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Royal commission into aged care to drive focus on governance, ethics and risk management in board leadership

Governance Institute of Australia welcomes the opening of the Royal Commission into Aged Care Quality and Safety on Friday 18 January. Transparency from industry leaders around their governance and risk management practices will be key to addressing some of the worrying revelations exposed in the past year, says Megan Motto, Chief Executive Officer, Governance Institute of Australia.

“The aged care sector plays a vital role in our social fabric by caring for some of Australia’s most vulnerable citizens. We know aged care providers are facing increased market and regulatory pressures as population demographics press up against affordability issues. However, this is not an excuse for compromising quality of care and putting the health of our senior citizens at risk. Truly sustainable businesses are those which put their consumers front and centre.

“It is important that staff and other whistleblowers seeking to report misconduct have the tools to do so, and that an organisation’s leadership is equipped to act on this information effectively. Good governance starts at the top, and the Board is ultimately responsible for ensuring their executive is trained to the highest quality governance and risk management standards, and ensuring those that are entrusted to their care come first.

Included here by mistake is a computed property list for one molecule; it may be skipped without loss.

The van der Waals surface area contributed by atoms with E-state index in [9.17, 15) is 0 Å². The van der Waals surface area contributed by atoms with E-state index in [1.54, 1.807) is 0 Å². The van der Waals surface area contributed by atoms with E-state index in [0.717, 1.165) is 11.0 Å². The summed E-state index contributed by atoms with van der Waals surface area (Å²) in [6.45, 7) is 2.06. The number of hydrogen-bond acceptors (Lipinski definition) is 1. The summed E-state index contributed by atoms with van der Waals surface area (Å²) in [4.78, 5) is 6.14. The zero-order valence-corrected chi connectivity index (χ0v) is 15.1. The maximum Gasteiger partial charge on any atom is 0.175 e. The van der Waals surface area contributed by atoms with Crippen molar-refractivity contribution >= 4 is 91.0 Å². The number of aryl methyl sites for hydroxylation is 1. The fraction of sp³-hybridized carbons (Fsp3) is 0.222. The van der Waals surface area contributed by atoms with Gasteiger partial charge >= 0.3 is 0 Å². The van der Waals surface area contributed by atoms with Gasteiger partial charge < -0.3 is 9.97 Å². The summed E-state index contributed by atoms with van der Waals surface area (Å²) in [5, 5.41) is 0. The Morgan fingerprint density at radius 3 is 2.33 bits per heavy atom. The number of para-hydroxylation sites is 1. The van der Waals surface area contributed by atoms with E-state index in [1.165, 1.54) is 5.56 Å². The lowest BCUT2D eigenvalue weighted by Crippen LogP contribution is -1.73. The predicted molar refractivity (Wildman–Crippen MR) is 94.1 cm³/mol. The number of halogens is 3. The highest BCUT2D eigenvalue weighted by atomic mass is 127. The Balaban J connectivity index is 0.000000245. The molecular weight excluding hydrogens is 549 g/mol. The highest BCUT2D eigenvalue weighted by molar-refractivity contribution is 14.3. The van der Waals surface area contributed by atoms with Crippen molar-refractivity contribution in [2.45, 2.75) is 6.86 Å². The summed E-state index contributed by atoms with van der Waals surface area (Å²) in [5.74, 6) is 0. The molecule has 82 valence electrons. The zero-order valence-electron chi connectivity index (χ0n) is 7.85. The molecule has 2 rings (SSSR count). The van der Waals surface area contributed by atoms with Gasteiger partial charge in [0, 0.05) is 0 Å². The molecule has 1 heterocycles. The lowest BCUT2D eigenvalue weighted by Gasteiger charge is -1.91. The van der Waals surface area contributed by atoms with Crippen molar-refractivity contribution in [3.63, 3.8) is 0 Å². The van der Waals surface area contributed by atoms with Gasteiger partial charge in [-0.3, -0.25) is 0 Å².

“The royal commission into financial services exposed multiple examples of misconduct, failed ethics and poor corporate culture stemming from a failure of leadership, governance and accountability. This has damaged the reputation of that entire sector, which we saw reflected in Governance Institute of Australia’s 2018 Ethics Index. Anything less than full transparency from the aged care sectors’ leaders carries that same reputational risk.

“It is excellent to see such strong input from the public already, and a proactive response from the industry itself. This bodes well for the royal commission’s investigation and will be healthy for the aged care sector as a whole. I look forward to reviewing its recommendations and I hope it will drive a strong mandate for change.”

The Royal Commission into Aged Care Quality and Safety commences on Friday, 18 January with a preliminary hearing in Adelaide, and will hand down its interim report in October 2019. The final report is due in April 2020.


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Further Reading
Governance Institute of Australia’s submission to the Royal Commission [PDF]

Aged care royal commission: Silencing whistleblowers will not be tolerated

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